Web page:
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Dalal Street has turned out to be the hottest investment destination across Asia over the past 12 months. It beat arch rivals - Korea, Malaysia, Taiwan and China - to bag the top spot in the race for big bucks from foreign investors.

Ignoring India's low weightage in the benchmark MSCI Emerging Markets Index, overseas investors pumped more dollars into local markets than other regional heavyweights.

The MSCI emerging markets index has assigned a weightage of 5.8% to India. Korea has a weightage of 17.7%, Taiwan 14.2% and China 8.2%. Between September '03 and September '04, India received $1.4bn from global and regional equity funds, according to one of the most widely used foreign fund trackers, Emerging Portfolios Fund Research (EPFR).

The database compiles flows from over 5,019 equity funds with $1.23 trillion in total assets. Latest EPFR statistics show that these funds invested $899.2m in Korea, $874.2m in Malaysia, $844m in Taiwan and $651.4m in China during the same period.

These figures understate actual inflows since the Boston-based database compiles flows mostly from emerging market funds. For instance, markets regulator Sebi shows net inflows of $6.5bn into India during the one-year period.

Also, while EPFR pegs inflows during September at $452.7m, Sebi statistics put them at $515.1m. However, comparisons with other sources are impossible as unlike India, other Asian markets neither collate nor release net foreign investment numbers.
Most fund managers at regional offices of top FIIs are unanimous on the view that India has been receiving maximum investor attention, especially over the past few weeks. The relative strength of the Indian rupee against the dollar is attracting large inflows and India seems to be acquiring the status of being the region's star and investors' darling, they say.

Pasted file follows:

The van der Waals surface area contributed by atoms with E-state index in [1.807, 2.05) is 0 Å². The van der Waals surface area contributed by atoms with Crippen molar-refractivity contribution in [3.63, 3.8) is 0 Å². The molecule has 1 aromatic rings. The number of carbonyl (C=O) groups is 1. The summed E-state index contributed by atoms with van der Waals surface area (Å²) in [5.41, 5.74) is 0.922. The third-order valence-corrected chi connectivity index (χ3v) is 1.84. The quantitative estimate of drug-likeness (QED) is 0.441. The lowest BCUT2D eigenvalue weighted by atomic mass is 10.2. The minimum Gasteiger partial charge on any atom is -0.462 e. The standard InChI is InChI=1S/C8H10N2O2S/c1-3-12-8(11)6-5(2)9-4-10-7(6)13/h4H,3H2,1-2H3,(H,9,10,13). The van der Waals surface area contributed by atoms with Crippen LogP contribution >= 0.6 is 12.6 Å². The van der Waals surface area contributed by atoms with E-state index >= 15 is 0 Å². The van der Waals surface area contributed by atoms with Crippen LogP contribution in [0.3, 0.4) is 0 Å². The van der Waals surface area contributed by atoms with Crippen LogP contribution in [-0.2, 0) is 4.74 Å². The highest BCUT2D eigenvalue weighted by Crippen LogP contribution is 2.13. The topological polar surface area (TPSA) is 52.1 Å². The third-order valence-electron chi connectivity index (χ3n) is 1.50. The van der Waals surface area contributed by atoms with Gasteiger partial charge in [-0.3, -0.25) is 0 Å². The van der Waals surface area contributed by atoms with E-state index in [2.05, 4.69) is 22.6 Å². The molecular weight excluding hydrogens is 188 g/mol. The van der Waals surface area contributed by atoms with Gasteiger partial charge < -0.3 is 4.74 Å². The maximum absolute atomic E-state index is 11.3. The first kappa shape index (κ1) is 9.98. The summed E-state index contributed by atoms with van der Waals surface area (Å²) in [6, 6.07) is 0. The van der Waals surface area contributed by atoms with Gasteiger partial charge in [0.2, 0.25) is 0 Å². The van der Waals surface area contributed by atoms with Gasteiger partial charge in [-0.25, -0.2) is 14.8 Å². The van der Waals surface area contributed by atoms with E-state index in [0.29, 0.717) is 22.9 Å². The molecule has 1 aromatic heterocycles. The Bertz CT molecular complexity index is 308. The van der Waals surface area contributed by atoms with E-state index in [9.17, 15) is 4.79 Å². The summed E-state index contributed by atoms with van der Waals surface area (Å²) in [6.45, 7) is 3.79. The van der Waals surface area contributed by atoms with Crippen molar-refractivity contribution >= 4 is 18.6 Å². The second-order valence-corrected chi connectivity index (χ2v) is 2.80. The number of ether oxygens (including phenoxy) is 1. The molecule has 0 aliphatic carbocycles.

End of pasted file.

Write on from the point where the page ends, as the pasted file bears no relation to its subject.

"We are deploying most of the cash on our books to India. This is much in excess of the traditional weightage assigned to the Indian market in our regional portfolio," said the Hong Kong-based head of one such fund.

Dollar investors have, in fact, turned on the taps for flows into non-dollar denominated assets over the past couple of weeks. India is said to be getting the largest share of the enlarged pie. Inflows during December alone stand at $858m, according to Sebi. November has seen $1.5bn being poured into local shares. Net inflows for '04 now stand at $7.9bn.

As a result of these fund flows, India has become the best performer since September. The MSCI India index has jumped 15.35% (in terms of the dollar), leaving all other emerging Asian markets, except Indonesia (17.11%), behind.

Commenting on foreign fund flows into the different markets, a Deutsche Bank report states: "The dollar slide has promoted a liquidity bubble in Hong Kong. India has continued to star through the rally, largely because people are busy buying a secular bullish story on India - one we happen to agree with." On Korea it states, "We doubt the Korean domestic recovery will be rewarded by the market on a six-nine month view."

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